Coenzyme Q10 – Benefits in ageing


What is it?

Discovered in 1957, coenzyme (CoQ10) is a fat-soluble antioxidant made by the body’s cells, and it is concentrated in the energy producing parts called mitochondria. CoQ10 is part of a complex series of processes that convert the oxygen we breathe in into the water we pass out. In between, the cells extract energy, particular in tissues that have high levels of activity like muscle, sperm, liver, heart and skin cells. CoQ1) is also transported in lipids around the body.

As humans make CoQ10 endogenously, it is not considered a vitamin. However, it is an important nutrient in supplements and dietary sources contributes to as much as 25% of the body’s stores [1].

Why is it important in ageing?

CoQ10 is gradually depleted by the body as we age and lower levels are predictive of cardiovascular problems [2]. This is because it is concentrated in muscles, muscle mass gradually declines with age (sarcopenia). This includes muscles in the heart, skeleton and arteries. The processes of energy production and metabolism also decline, while oxidative stress and inflammation gradually increases.

Another problem is that some older adults who take cholesterol lowering medications (statins) report problems with muscle functioning, called statin induced muscle disease [3]. These are associated with a muscle pain, weakness and stiffness, and coQ10 is frequently used to help alleviate these problems [4].

What does the evidence say?

CoQ10 has been extensively researched throughout the United States, Asia and Europe[5]. The effect of CoQ10 supplementation has been widely studied in adults with cardiovascular risk factors.

Since 2018 alone, there have been at least 9 clinical reviews (meta-analyses) of randomized controlled trials, which have examined the effect of CoQ10 supplementation on a range of cardiovascular health outcomes. Studies on adults with type 2 diabetes consistently report significant reductions in fasting blood glucose and HbA1c (an indicator of glycemic load). For example, Huang et al. [6] reported that CoQ10 helped in the control of fasting blood glucose by -0.59 mmol/L (P= 0.01) and HbA1c by -0.28% (P= 0.03).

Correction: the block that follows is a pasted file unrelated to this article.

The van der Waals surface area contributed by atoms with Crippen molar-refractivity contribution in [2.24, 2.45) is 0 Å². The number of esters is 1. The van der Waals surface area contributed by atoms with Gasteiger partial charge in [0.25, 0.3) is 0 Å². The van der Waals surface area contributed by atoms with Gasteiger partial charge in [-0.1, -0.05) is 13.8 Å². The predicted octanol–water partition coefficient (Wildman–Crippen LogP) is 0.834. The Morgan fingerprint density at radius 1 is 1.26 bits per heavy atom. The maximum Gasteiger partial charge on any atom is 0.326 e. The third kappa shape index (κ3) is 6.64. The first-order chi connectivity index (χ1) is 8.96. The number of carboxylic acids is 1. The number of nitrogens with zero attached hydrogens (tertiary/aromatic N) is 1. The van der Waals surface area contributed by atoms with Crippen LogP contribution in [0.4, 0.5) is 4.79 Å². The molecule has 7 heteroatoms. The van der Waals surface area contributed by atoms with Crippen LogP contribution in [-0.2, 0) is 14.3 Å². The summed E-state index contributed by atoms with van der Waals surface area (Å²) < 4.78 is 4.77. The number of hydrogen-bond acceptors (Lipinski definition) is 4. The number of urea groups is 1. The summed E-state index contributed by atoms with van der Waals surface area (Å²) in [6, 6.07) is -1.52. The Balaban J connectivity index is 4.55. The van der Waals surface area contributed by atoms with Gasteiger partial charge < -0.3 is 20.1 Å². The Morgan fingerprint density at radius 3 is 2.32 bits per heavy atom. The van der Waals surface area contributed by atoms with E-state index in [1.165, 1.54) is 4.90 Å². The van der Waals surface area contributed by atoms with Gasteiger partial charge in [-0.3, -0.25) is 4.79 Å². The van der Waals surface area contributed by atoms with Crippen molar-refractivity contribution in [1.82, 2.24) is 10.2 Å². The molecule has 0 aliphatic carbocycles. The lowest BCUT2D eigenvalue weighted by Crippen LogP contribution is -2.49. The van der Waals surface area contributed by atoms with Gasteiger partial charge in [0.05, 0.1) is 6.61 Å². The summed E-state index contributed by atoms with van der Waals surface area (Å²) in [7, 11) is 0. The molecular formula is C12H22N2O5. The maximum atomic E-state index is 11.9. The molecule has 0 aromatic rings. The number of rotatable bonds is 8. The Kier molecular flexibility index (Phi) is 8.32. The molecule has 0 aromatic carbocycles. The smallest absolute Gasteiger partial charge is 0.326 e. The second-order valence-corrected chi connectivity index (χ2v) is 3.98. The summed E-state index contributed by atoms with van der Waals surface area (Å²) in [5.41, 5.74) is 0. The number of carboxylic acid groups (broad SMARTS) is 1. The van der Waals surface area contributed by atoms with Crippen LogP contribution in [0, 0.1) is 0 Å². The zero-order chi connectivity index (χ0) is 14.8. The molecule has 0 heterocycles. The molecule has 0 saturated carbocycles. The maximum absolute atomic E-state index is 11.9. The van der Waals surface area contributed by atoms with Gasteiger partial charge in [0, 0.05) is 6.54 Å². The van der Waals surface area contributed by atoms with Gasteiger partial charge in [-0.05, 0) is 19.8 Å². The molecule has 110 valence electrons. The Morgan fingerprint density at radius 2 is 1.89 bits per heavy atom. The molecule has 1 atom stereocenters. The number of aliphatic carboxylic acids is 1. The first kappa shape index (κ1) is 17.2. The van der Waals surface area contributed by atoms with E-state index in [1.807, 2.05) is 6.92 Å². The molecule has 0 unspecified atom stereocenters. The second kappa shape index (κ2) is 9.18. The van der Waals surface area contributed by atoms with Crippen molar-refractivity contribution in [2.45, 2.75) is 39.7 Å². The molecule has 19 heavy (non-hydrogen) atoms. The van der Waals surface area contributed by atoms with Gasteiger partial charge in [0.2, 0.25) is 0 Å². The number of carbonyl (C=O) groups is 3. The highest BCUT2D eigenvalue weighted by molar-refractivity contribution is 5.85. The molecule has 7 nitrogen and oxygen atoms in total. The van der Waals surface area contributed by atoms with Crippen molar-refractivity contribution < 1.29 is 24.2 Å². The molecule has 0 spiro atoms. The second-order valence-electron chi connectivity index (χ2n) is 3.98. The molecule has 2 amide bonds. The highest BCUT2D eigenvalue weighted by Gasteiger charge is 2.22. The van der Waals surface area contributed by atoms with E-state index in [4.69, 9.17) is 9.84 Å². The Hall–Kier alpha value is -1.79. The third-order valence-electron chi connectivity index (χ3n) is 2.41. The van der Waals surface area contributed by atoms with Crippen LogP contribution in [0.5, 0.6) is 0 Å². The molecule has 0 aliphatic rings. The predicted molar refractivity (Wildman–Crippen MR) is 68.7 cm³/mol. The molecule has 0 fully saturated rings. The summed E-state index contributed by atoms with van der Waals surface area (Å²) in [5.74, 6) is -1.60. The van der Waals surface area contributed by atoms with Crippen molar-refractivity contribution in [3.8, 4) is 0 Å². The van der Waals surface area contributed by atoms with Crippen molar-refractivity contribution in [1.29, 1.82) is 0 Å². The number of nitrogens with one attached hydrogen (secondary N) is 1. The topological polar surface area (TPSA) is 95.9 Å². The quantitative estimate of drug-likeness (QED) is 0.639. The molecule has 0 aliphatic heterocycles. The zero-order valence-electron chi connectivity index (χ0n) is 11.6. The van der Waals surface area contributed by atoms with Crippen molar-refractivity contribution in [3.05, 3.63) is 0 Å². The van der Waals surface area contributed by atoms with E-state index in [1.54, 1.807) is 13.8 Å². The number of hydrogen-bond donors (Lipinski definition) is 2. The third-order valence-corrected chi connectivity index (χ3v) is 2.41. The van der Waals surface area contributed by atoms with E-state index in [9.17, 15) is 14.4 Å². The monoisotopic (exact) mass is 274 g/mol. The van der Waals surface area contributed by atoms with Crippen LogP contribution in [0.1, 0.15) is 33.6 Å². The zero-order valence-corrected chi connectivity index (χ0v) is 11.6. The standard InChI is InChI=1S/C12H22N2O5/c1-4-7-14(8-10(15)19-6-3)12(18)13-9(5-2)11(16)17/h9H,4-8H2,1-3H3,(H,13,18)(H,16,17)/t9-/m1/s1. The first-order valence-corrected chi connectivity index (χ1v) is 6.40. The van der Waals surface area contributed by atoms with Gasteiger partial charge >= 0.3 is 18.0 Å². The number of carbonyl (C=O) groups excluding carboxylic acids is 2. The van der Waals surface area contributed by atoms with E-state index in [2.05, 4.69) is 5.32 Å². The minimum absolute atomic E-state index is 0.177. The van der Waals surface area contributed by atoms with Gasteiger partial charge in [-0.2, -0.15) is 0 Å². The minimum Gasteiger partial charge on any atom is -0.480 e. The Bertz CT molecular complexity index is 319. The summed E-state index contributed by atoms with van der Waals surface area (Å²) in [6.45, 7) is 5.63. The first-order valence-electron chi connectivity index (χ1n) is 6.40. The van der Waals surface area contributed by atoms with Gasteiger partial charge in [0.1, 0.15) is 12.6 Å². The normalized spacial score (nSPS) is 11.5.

While, in meta-analyses of studies of coronary artery disease, significant improvements were generally observed in blood lipid profiles, as well as biomarkers of inflammation and oxidative stress [7, 8].

Such effects on blood lipids and inflammatory status were echoed in patients with chronic kidney disease [9]. Interestingly, in the two meta-analyses that examined malondialdehyde, a marker of lipid mediated oxidative stress, both reported a beneficial impact [8, 9].


Collectively, the evidence suggests that CoQ10 is likely to mediate a range of beneficial cardiovascular effects, although the effects vary between different groups of adults. Maintaining enough meat, fish, nuts, and some oils, as well as using CoQ10 in a supplementary form, may help to add back what may is lost or lacking from our tissues as we age.


  1. Kagan, V.E. and P.J. Quinn, Dietary Intake and Absorption of Coenzyme Q, in Coenzyme Q. 2000, CRC Press. p. 225-234.
  2. de la Bella-Garzón, R., et al., Levels of Plasma Coenzyme Q(10) Are Associated with Physical Capacity and Cardiovascular Risk in the Elderly. Antioxidants (Basel). 2022. 11(2): p. 279. doi: 10.3390/antiox11020279.
  3. Taylor, B.A. and P.D. Thompson, Statin-Associated Muscle Disease: Advances in Diagnosis and Management. Neurotherapeutics., 2018. 15(4): p. 1006-1017. doi: 10.1007/s13311-018-0670-z.
  4. Qu, H., et al., Effects of Coenzyme Q10 on Statin-Induced Myopathy: An Updated Meta-Analysis of Randomized Controlled Trials. J Am Heart Assoc., 2018. 7(19): p. e009835. doi: 10.1161/JAHA.118.009835.
  5. Sarter, B., Coenzyme Q10 and cardiovascular disease: a review. Journal of Cardiovascular Nursing, 2002. 16(4): p. 9-20.
  6. Huang, H., et al., Effects of coenzyme Q10 on cardiovascular and metabolic biomarkers in overweight and obese patients with type 2 diabetes mellitus: a pooled analysis. Diabetes, metabolic syndrome and obesity: targets and therapy, 2018. 11: p. 875.
  7. Jorat, M.V., et al., The effects of coenzyme Q10 supplementation on lipid profiles among patients with coronary artery disease: A systematic review and meta-analysis of randomized controlled trials. Lipids in health and disease, 2018. 17(1): p. 230.
  8. Jorat, M.V., et al., The effects of coenzyme Q10 supplementation on biomarkers of inflammation and oxidative stress in among coronary artery disease: a systematic review and meta-analysis of randomized controlled trials. Inflammopharmacology, 2019: p. 1-16.
  9. Bakhshayeshkaram, M., et al., The effects of coenzyme Q10 supplementation on metabolic profiles of patients with chronic kidney disease: A systematic review and meta-analysis of randomized controlled trials. Current pharmaceutical design, 2018. 24(31): p. 3710-3723.

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